The previous part described what a two part code is and what you need to be able to break it. This is Dr Müller’s description of how the Germans broke the American B7 code.
The first part involved creating the lists of groups detailing how and where they were used. There were three bookbreakers who had a number of assistants. Each day had 2 shifts , the first tried to work out the meaning of the groups , the second indexed the results of the first shift. They still worked on further processing crating special lists. These contained all passages in which the same group occurred and the laying out of a “Sach-Code” , that is a sort of encode arranged by subjects.
The material they worked on was received from the workshops of the cryptanalysts and a the previously referenced Original , Material I and Material II. Original contained the enciphered text and was useful in case there was any garble.
As well as the special lists , other work was also done on the messages. Numerous frequent groups had been details in special lists , repeats in the tests had been underscored and put into further lists and a circuit catalog had ben prepared.
The bookbreakers studied this material closely and on the second day got their first break. Two of the most frequent groups , BIBOT and KUJAN were suspected of being PERIOD or PARAGRAPH since their distribution through the text suggested the occurrences of a period in the language. This interpretation was facilitated by the fact that numerous telegrams had “Section 1” , “Section 2” , “Section 3” etc. in clear text as prefixes. The individual sections often began or ended with BIBOT or KUJAN.
Two other groups had also attracted attention , these were DODEV and GYBUX which always appeared as an associated pair and were separated by a variable number of groups. The assumption was made that they were OPEN QUOTES/CLOSE QUOTES or OPEN/PARENTHESIS/CLOSE PARENTHESIS or dashes between which something was enclosed.
These interpretations did not give away any of the message content but did give valuable clues about the formal construction of a message.
The actual break-in usually results from message beginnings. Generally telegrams begin with reference to an earlier message , fo example “My telegram number 267 of 6 February 10 o’clock a.m.” or similar. In the case of B7 the beginnings were not favourable. Frequent groups did occur at the beginning which probably meant “my telegram” , “your telegram” , “department’s telegram” etc. but the following groups that should contain the number and date did not show the repetitions to be expected. The Americans had the habit of sending messages on the same circuit using different code systems. Intervening numbers were in another system. The numbers were represented by a single group rather than a group for each digit and the same for the dates , there were 366 different groups for dates.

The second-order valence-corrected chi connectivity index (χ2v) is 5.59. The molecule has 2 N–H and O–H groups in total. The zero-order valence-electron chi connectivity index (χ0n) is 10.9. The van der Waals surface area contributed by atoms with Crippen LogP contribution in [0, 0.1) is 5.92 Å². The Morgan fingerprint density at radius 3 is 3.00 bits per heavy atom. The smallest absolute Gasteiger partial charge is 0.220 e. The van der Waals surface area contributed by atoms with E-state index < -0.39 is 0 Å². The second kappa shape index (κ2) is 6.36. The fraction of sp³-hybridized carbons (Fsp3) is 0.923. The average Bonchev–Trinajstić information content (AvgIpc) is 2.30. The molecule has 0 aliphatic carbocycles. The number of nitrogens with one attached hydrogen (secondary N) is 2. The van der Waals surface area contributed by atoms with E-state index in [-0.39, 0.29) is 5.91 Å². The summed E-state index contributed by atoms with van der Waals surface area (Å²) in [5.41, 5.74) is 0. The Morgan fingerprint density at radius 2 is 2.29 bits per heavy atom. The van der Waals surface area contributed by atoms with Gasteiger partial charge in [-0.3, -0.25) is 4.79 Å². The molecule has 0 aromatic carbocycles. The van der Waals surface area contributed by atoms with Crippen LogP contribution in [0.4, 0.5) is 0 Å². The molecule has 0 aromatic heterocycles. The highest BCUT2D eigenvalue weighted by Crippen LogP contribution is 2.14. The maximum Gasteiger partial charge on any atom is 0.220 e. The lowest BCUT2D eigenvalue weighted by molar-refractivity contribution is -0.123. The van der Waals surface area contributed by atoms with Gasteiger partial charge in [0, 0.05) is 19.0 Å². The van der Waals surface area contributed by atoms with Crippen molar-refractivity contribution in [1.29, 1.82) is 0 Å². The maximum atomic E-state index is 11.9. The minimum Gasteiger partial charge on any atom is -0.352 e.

The first break came from the end of the message rather than the start. Often toward the end of the telegram there was a PERIOD (BIBOT or KUJAN) followed by only a few groups , sometimes only two. The group after the period was often GUDOR. This occurred almost always messages that were sent simultaneously to two or more stations. Reference to this was often made at the beginning with the words “Following telegram sent to department” not in the code of the message but in another , the B3 or Grey Code which had ben solved years ago. Figuring out where the message was sent , say Washington and Moscow , the message might end with the words “Repeated to Moscow”. At then end of this telegram were three groups – BIBOT (PERIOD) GUDOR KOMYB. This means GUDOR must be REPEATED TO” and KOMYB “MOSCOW” or “REPEATED” and “TO MOSCOW”. If GUDOR meant “REPEATED TO” it could never be at the end of a message and it never was.
The next step was to study all messages with GUDOR near the end and determine to which stations they had been sent. In this the codes for a whole series of city names was established. Those set to Ankara yielded really favourable results , there were always three groups at the end. Code B7 was very old , from about 1920. At that time Ankara was not the capital of Turkey , that happened in 1923 and in fact the Ottoman Empire was being dismantled with the prospect of a rump of Anatolia forming the new Turkey.
Ankara message had three groups after GUDOR but with variations
FYJOV DAKUC COCIH
FYJOV DAKUC DOLYJ
HUMUW DAKUC LAHOF
HUMUW DAKUC DOLYJ
The middle group was always the same , the first and last parts had variations. Parts 1 and 3 were frequent groups that appeared in many place , DAKUC was very rare. They were three components of AN-KAR-A. AN and A are the indefinite article.
This was a serious advance , not only did they have A and AN but they then indicated if the following group began with a vowel (or silent H) or a consonant. To top it all , they had the first letter of the alphabet.
They had similar luck with Istanbul which broke down into IST-AN-BUL. IST being a frequent suffix such as economist , nationalist or socialist. The group for BUL hardly ever appeared outside this combination. The group for AN included those used for the AN in ANKARA.
The next task was to find the prepositions used before the city names. You would expect to find IN , FROM , TO etc. For those groups where the city name was a group only few previous groups were found repeated. For Ankara , Istanbul and Vichy there were numerous repetitions. This suggested that “IN LONDON” , “FROM PARIS” , “TO BERLIN” had their own groups whereas for spelled names the encoder had a provide a separate group for the preposition.
The progress of the solution went along these lines. The preparation work of preparing and extracting the groups must have taken a long long time.
© well_chuffed 2018